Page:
“I am not afraid of anything when I have my people supporting me.”
My name is Mohammad Younus Nawandish.
I am 54 and I have lived in Kabul for 35 years. Two years ago President Karzai selected me to be Mayor of Kabul. I never wanted to be the Mayor, I always wanted to be a teacher. For a while I taught at the university in the Faculty of Engineering. For me there is nothing more joyful than to teach, but I think it was my destiny to become Mayor.
The work we do at Kabul Municipality is similar to that of municipalities around the world. We provide public services to our citizens – things like building roads, bridges, green spaces and collecting rubbish. Of course the situation here is a bit different, with suicide attacks and explosions – but these can happen in any country, I don’t worry about it at all. The people of Kabul see me walking through the city all the time, sometimes I walk 15 km in a day. We don’t even have concrete blast walls at the department like the other government offices. I get questioned about whether I get scared late at night but I hear people saying ‘Long live the Mayor of Kabul’. I tell them I am not afraid of anything when I have my people supporting me.
They do support me, citizens of Kabul have always hoped their city will be beautiful and clean with tarmac roads, lights and parks. We have been making good progress but we are working in a city where we need to start from the beginning and build everything again. Added to this is the problem of the growing population – in 2007 it was two million, now it’s five million and I think it will reach eight million soon. The city produces so much rubbish, it’s a big problem to move and recycle it. Every day we take 2,300 cubic metres out of the city. The roads aren’t designed for so many cars either, the traffic department tells me that there are 300 more cars in the city every day – and no one obeys the traffic laws.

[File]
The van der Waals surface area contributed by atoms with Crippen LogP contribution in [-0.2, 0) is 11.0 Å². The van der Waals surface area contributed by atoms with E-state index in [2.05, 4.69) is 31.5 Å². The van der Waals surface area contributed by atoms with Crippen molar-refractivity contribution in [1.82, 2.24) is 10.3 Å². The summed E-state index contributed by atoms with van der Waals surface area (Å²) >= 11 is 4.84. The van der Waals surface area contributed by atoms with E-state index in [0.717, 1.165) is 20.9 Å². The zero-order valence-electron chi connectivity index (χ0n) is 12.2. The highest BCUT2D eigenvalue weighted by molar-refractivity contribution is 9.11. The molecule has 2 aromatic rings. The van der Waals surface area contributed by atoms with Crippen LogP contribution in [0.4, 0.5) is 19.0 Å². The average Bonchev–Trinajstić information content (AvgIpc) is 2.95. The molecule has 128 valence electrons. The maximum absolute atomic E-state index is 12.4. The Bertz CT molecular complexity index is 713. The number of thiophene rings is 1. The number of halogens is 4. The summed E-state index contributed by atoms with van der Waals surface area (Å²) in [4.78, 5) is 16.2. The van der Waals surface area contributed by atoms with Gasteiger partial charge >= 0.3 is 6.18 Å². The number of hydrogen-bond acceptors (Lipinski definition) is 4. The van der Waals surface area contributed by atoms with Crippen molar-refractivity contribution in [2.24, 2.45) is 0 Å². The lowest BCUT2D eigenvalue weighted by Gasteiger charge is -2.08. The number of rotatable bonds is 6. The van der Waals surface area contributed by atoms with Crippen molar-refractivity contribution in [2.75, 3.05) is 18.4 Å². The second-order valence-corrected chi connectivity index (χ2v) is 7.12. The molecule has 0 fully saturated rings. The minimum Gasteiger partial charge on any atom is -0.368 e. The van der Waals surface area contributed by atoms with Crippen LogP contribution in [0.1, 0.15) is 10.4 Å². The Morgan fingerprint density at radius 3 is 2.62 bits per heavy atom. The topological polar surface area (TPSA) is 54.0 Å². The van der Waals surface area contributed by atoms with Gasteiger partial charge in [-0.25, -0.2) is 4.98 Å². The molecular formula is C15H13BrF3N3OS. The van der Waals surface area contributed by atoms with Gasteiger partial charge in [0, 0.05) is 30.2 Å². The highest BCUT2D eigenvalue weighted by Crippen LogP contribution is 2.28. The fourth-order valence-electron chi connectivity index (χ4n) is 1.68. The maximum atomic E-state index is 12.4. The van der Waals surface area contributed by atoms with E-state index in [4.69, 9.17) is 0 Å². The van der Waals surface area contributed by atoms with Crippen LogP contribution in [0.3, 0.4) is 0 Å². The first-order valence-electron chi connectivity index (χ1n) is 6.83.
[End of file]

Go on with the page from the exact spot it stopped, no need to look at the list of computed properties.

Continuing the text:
It’s not impossible to develop the city; I have realised we can do any task, because we are serious about it. The first thing I did when I became Mayor is write a plan with 23 sections. The Mayor’s office has always had a bad reputation for corruption and this is in the first section of my plan. We are making a serious fight against corruption. We have definitely made changes, I can’t judge myself but the people can speak about the changes I have made in the last two years. I have planted over 1.5 million trees, and put tarmac on hundreds of roads. We have built six bridges in two years – throughout the whole history of Kabul only eight other bridges have been built. Normally a bridge takes nine months to build; I built one in 22 days. When I announced it nobody believed it, they said ‘oh the mayor has started exaggerating’. But it was true, it took 22 days; I am very determined. A few days ago, when we were building a canal the workers were complaining that they were too cold and there were problems making it difficult to dig. I told them ‘We will work with shovels if we can’t use diggers. And if there are no shovels we will buy teaspoons, but we will dig this canal.’ Nothing is impossible to me and we have to do the work.
So I have made many improvements, the department now has internet and we have bought new machinery worth $20 million. The only thing that I don’t have at Kabul municipality is time. I work late into the night; I have to stay at work until everything is done. My children are asleep when I get home. Through two years and two weeks I have hardly slept. I’m not going to say how much I earn – you know what they say, ‘Don’t ask a woman her age, and don’t ask a man his salary’, but I can tell you I earned a lot more at my last job as Deputy Minister of water and energy.
I think it is worth it when I see the gratitude Afghan people show about our work. This position is the best place to serve the people of Afghanistan.